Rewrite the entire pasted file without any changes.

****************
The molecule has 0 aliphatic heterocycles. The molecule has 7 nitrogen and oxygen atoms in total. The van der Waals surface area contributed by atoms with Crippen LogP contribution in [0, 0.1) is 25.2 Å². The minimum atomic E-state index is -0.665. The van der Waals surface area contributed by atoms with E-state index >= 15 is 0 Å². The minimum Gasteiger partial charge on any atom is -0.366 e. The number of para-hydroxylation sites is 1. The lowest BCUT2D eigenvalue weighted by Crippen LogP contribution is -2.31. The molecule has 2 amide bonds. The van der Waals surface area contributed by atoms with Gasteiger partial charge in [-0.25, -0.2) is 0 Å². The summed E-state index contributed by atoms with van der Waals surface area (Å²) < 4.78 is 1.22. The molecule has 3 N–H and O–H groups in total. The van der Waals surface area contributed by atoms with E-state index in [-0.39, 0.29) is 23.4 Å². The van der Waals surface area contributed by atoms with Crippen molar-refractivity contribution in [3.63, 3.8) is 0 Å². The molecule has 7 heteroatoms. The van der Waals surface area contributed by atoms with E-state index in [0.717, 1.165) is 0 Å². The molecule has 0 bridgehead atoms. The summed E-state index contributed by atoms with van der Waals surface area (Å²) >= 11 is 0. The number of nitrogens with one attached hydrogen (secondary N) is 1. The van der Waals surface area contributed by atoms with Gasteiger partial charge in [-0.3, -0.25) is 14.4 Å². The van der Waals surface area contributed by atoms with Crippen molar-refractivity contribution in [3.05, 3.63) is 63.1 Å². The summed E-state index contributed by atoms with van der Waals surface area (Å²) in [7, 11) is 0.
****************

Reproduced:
The molecule has 0 aliphatic heterocycles. The molecule has 7 nitrogen and oxygen atoms in total. The van der Waals surface area contributed by atoms with Crippen LogP contribution in [0, 0.1) is 25.2 Å². The minimum atomic E-state index is -0.665. The van der Waals surface area contributed by atoms with E-state index >= 15 is 0 Å². The minimum Gasteiger partial charge on any atom is -0.366 e. The number of para-hydroxylation sites is 1. The lowest BCUT2D eigenvalue weighted by Crippen LogP contribution is -2.31. The molecule has 2 amide bonds. The van der Waals surface area contributed by atoms with Gasteiger partial charge in [-0.25, -0.2) is 0 Å². The summed E-state index contributed by atoms with van der Waals surface area (Å²) < 4.78 is 1.22. The molecule has 3 N–H and O–H groups in total. The van der Waals surface area contributed by atoms with E-state index in [-0.39, 0.29) is 23.4 Å². The van der Waals surface area contributed by atoms with Crippen molar-refractivity contribution in [3.63, 3.8) is 0 Å². The molecule has 7 heteroatoms. The van der Waals surface area contributed by atoms with E-state index in [0.717, 1.165) is 0 Å². The molecule has 0 bridgehead atoms. The summed E-state index contributed by atoms with van der Waals surface area (Å²) >= 11 is 0. The number of nitrogens with one attached hydrogen (secondary N) is 1. The van der Waals surface area contributed by atoms with Gasteiger partial charge in [-0.3, -0.25) is 14.4 Å². The van der Waals surface area contributed by atoms with Crippen molar-refractivity contribution in [3.05, 3.63) is 63.1 Å². The summed E-state index contributed by atoms with van der Waals surface area (Å²) in [7, 11) is 0.